To kindle additional interest for high-end soups, SaltWorks also offers the natural smoky flavor of gourmet smoked sea salts. The company recently also achieved kosher certification for its entire line of gourmet smoked sea salts. The gourmet smoked salts, which are produced one batch at a time using wood smoke from bark-free logs, go by brand names including Salish® Alderwood, Bonfire® Extra-bold Wood Blend, Yakima® Applewood, El Dorado® Mesquite, Wildfire® Pecan Wood, and Hellfire® Mesquite Wood Smoked Salt and Habanero Blend. “Smoked flavor is an all-natural way to add flavor to salt,” Novotny said. “It’s not liquid smoke with chemical flavor.”
Cost-Effective Systems Replace Frozen Broth
Broth replacement systems, StockPlus™, were developed by Eatem Foods Company, Vineland, N.J. (www.eatemfoods.com). The systems were created by the company to provide a solution to the rising costs of standard frozen broths.
According to Eatem, use of proprietary technology enables the company to create a product where 1 lb of StockPlus can replace up to 5 lbs of 32 Brix stock. This provides customers a significant cost savings as well as a replacement that is labeled only as stock and flavor. These stock replacements are easy to use, streamlined, and cost-effective solutions, addressing the rising costs and shortages of standard frozen broths and stocks.
Eatem Foods is celebrating its 30th anniversary, and to commemorate this milestone, the company launched a new marketing campaign that includes a new logo and new website as well as innovative products like StockPlus. Applications that Eatem is involved in include soups, sauces, marinades, processed meats, broths/stocks, frozen entrees, and a variety of other products. Eatem has a diverse portfolio of products that are low-sodium, clean-label, organic, allnatural, concentrated, caramelized, culinary-inspired, ethnic, and kosher.
Meatless flavors from Comax, Melville, N.Y. (www.comax.com), may be used in the creation of broths. The flavors—which include chicken, roasted pork, Italian sausage, bacon, hot dog, Mexican sausage, turkey, and others—are said to work well in the finished product.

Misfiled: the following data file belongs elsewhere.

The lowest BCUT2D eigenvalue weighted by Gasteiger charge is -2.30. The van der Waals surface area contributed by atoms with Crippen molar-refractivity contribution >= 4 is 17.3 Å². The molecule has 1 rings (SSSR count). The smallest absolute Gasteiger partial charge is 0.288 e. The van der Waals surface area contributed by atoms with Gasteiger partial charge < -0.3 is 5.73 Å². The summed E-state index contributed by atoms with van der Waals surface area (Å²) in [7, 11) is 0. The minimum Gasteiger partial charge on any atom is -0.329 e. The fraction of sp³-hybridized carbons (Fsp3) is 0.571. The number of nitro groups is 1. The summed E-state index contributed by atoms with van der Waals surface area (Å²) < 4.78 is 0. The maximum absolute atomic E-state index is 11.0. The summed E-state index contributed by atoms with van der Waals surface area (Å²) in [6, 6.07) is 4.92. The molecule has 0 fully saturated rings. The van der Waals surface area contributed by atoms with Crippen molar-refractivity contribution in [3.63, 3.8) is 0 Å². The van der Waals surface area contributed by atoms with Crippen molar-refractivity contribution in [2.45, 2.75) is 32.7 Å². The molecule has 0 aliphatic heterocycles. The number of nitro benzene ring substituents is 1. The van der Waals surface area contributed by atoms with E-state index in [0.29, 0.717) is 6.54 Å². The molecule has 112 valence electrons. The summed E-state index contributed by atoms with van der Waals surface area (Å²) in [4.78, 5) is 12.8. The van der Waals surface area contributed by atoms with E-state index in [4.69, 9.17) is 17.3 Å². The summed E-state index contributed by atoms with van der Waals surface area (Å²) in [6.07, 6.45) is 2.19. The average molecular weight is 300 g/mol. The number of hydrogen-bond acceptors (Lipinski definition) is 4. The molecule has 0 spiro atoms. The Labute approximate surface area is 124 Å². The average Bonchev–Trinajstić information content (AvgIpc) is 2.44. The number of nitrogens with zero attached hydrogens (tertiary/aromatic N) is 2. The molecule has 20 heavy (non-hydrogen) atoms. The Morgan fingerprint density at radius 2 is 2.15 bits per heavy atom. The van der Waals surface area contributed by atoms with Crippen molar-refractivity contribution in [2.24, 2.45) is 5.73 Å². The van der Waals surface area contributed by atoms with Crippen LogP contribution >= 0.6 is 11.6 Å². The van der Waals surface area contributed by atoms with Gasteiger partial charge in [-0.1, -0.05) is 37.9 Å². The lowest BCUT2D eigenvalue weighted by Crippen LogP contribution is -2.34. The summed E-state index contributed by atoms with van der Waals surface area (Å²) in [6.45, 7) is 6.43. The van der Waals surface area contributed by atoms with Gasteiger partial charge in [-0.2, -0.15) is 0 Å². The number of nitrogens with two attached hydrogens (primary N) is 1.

The kosher flavors are available in both natural and artificially flavored formulations, as well as in oil soluble, water soluble, liquid, and powder versions. These ingredients replace and enhance flavors of meat, while meeting the needs of those who consume soup but are looking to reduce or replace levels of meat in their diet.
Fish Powder Delivers Protein in Stocks
A new line of lean, fat-free fish powders made from a whole food source may be used in such protein formulations as soup stocks. The new fish protein ingredient, Protomine™, was added by Cyvex Nutrition, Irvine, Calif. (www.cyvex.com), to its expanding portfolio.
Protomine delivers a hydrolyzed marine protein at greater than 80% concentration in its natural unflavored form and contains naturally occurring trace elements in bioavailable organic forms, including a high 1:1 ratio of magnesium to calcium.
The ingredient, which is easy to flavor, comes from a wild catch fish source. It comes in on the high end of the 29–89% protein level defined for protein concentrates and can be delivered in an ultra-low molecular weight profile that is well tolerated and absorbed more efficiently by the human body.
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Frozen Vegetable Purees for Soups
Vegetables are essential for many soup favorites, and frozen vegetable purees from Van Drunen Farms, Momence, Ill. (www.vandrunenfarms.com), make creating these soups easy and convenient.